Submissions are being accepted now through July 1, 2019 (original deadline June 1).
Marketing has the power to improve lives, sustain livelihoods, strengthen societies, and benefit the world at large. At the same time, marketing can have a dark side—it has the power to hurt consumers, employees, communities, markets, institutions, and the environment that surrounds us. This Special Issue of the Journal of Marketing seeks to bring together wide-ranging research to assess, illuminate, and debate whether, when, and how marketing contributes to a better world.
The focus of this Special Issue on a “better world” emphasizes the impact of marketing beyond just what is good for the financial performance of firms—it emphasizes marketing’s role in the welfare of the world’s other stakeholders and institutions. Topics covered in the Special Issue can range from analyses of “win-win” approaches that contribute to a better world while also improving firm outcomes to critical assessments of the dark side of marketing.
“Better marketing” includes a wide variety of approaches, activities, and systems. It is not restricted solely to the actions of marketing managers within commercial firms. Studies that involve marketing by organizations or individuals for whom profit is not a primary motive (e.g., NGOs, governments, activists, or charitable organizations) are welcome. A key condition is that submissions must address marketing ideas, activities, or systems and their connection to a better world.
Research questions for the Special Issue could include:
- Do marketing activities (e.g., the marketing mix, marketing training, leadership, partnership/channel management, controls and incentives, or customer-focused cultures) contribute to a better world? Where, when, how, or why do they do so?
- Under what conditions might marketing lead to worse outcomes for some or all stakeholders? How can policy, regulation, or activism-based initiatives improve marketing’s contribution in this regard?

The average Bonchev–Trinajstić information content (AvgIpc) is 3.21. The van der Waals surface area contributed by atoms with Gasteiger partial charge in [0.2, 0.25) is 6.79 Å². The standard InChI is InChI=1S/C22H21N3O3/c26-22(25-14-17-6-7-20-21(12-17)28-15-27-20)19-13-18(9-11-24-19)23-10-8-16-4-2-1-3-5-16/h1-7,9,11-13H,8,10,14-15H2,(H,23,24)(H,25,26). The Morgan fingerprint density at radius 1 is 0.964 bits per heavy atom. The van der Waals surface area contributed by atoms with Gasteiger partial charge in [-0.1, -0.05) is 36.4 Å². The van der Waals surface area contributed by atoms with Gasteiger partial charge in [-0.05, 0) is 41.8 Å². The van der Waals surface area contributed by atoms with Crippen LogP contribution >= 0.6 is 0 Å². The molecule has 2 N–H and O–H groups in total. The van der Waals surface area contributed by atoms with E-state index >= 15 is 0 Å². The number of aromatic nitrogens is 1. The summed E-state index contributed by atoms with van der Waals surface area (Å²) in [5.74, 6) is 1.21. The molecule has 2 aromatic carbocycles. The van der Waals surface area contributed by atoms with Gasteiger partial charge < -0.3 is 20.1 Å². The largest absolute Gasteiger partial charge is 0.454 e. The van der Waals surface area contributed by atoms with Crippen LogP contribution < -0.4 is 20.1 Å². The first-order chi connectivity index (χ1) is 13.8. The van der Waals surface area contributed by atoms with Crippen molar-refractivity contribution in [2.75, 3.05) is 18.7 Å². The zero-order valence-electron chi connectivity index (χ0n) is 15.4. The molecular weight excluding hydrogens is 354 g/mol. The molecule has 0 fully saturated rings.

- How can marketing approaches that already generate positive outcomes be made more efficient and/or effective? Conversely, how can the negative outcomes of some marketing approaches be reduced?
- When and how does marketing foster positive versus negative externalities and how can negative externalities be ameliorated?
- How can firms, governments, non-profits, NGOs, and other societal stakeholders work to create win-win situations that benefit commercial as well as non-commercial stakeholders?
- What marketing technologies and practices can be used to nudge consumers, managers, markets, communities, and societies to contribute to a better world?
These topics offer a guide to research that would be a good fit for the Special Issue. Other interpretations, research questions, and approaches are welcome. The Special Issue Editors are happy to address questions from authors about topic fit.
Diversity in disciplinary and methodological approaches is welcome, as are new interpretations of what better marketing for a better world means and how it occurs. Scholars from marketing and allied disciplines are invited to submit, as are interdisciplinary teams of scholars. Papers that challenge the premise of better marketing for a better world are also welcome.